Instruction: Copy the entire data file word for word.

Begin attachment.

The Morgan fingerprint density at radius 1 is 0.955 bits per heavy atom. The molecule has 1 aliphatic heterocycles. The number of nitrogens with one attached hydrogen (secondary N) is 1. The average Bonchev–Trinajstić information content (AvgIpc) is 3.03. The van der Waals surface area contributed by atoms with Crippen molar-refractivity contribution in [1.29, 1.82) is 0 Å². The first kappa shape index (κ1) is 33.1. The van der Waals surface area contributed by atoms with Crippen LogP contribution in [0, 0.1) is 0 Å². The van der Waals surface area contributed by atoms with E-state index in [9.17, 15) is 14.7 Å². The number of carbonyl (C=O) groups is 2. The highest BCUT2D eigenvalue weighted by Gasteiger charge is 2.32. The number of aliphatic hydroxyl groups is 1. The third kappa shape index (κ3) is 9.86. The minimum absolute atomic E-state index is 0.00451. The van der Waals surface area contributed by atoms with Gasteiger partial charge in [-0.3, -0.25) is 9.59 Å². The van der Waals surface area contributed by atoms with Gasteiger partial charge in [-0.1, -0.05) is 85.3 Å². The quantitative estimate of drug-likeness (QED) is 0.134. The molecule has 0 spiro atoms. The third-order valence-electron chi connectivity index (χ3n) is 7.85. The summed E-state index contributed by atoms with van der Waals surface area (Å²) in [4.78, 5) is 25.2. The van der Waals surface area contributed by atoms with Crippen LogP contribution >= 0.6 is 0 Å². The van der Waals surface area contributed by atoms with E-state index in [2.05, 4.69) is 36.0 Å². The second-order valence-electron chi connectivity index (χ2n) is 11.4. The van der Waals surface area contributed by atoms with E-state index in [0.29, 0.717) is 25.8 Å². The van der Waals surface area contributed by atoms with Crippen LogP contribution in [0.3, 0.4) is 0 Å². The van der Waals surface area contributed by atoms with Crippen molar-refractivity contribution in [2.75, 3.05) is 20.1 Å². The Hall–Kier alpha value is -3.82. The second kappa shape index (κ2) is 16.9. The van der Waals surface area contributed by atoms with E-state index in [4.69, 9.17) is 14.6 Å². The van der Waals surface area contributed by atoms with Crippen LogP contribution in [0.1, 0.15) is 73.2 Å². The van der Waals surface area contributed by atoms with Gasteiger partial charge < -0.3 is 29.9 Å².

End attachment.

The Morgan fingerprint density at radius 1 is 0.955 bits per heavy atom. The molecule has 1 aliphatic heterocycles. The number of nitrogens with one attached hydrogen (secondary N) is 1. The average Bonchev–Trinajstić information content (AvgIpc) is 3.03. The van der Waals surface area contributed by atoms with Crippen molar-refractivity contribution in [1.29, 1.82) is 0 Å². The first kappa shape index (κ1) is 33.1. The van der Waals surface area contributed by atoms with Crippen LogP contribution in [0, 0.1) is 0 Å². The van der Waals surface area contributed by atoms with E-state index in [9.17, 15) is 14.7 Å². The number of carbonyl (C=O) groups is 2. The highest BCUT2D eigenvalue weighted by Gasteiger charge is 2.32. The number of aliphatic hydroxyl groups is 1. The third kappa shape index (κ3) is 9.86. The minimum absolute atomic E-state index is 0.00451. The van der Waals surface area contributed by atoms with Gasteiger partial charge in [-0.3, -0.25) is 9.59 Å². The van der Waals surface area contributed by atoms with Gasteiger partial charge in [-0.1, -0.05) is 85.3 Å². The quantitative estimate of drug-likeness (QED) is 0.134. The molecule has 0 spiro atoms. The third-order valence-electron chi connectivity index (χ3n) is 7.85. The summed E-state index contributed by atoms with van der Waals surface area (Å²) in [4.78, 5) is 25.2. The van der Waals surface area contributed by atoms with Crippen LogP contribution >= 0.6 is 0 Å². The van der Waals surface area contributed by atoms with E-state index in [2.05, 4.69) is 36.0 Å². The second-order valence-electron chi connectivity index (χ2n) is 11.4. The van der Waals surface area contributed by atoms with E-state index in [0.29, 0.717) is 25.8 Å². The van der Waals surface area contributed by atoms with Crippen LogP contribution in [0.3, 0.4) is 0 Å². The van der Waals surface area contributed by atoms with Crippen molar-refractivity contribution in [2.75, 3.05) is 20.1 Å². The Hall–Kier alpha value is -3.82. The second kappa shape index (κ2) is 16.9. The van der Waals surface area contributed by atoms with E-state index in [4.69, 9.17) is 14.6 Å². The van der Waals surface area contributed by atoms with Crippen LogP contribution in [0.1, 0.15) is 73.2 Å². The van der Waals surface area contributed by atoms with Gasteiger partial charge < -0.3 is 29.9 Å².